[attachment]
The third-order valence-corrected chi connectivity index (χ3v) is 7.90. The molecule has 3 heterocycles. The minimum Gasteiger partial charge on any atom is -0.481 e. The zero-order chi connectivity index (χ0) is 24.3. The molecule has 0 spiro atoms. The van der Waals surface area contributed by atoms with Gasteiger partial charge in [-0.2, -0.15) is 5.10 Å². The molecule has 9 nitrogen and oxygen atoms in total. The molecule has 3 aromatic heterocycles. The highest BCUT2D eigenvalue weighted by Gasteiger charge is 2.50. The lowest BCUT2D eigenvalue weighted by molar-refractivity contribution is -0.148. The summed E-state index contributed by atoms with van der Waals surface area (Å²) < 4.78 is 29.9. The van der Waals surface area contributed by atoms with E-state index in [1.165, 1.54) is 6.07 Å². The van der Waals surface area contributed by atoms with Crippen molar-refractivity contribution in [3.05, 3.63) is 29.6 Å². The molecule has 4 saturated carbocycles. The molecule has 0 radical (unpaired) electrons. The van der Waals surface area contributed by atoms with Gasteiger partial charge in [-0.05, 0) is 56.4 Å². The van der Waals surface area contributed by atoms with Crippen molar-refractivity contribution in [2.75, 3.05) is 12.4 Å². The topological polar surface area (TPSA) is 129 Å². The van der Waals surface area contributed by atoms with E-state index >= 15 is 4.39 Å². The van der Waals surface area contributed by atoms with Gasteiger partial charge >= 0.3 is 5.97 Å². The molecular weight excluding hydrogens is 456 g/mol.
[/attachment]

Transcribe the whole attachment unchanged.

The third-order valence-corrected chi connectivity index (χ3v) is 7.90. The molecule has 3 heterocycles. The minimum Gasteiger partial charge on any atom is -0.481 e. The zero-order chi connectivity index (χ0) is 24.3. The molecule has 0 spiro atoms. The van der Waals surface area contributed by atoms with Gasteiger partial charge in [-0.2, -0.15) is 5.10 Å². The molecule has 9 nitrogen and oxygen atoms in total. The molecule has 3 aromatic heterocycles. The highest BCUT2D eigenvalue weighted by Gasteiger charge is 2.50. The lowest BCUT2D eigenvalue weighted by molar-refractivity contribution is -0.148. The summed E-state index contributed by atoms with van der Waals surface area (Å²) < 4.78 is 29.9. The van der Waals surface area contributed by atoms with E-state index in [1.165, 1.54) is 6.07 Å². The van der Waals surface area contributed by atoms with Crippen molar-refractivity contribution in [3.05, 3.63) is 29.6 Å². The molecule has 4 saturated carbocycles. The molecule has 0 radical (unpaired) electrons. The van der Waals surface area contributed by atoms with Gasteiger partial charge in [-0.05, 0) is 56.4 Å². The van der Waals surface area contributed by atoms with Crippen molar-refractivity contribution in [2.75, 3.05) is 12.4 Å². The topological polar surface area (TPSA) is 129 Å². The van der Waals surface area contributed by atoms with E-state index >= 15 is 4.39 Å². The van der Waals surface area contributed by atoms with Gasteiger partial charge >= 0.3 is 5.97 Å². The molecular weight excluding hydrogens is 456 g/mol.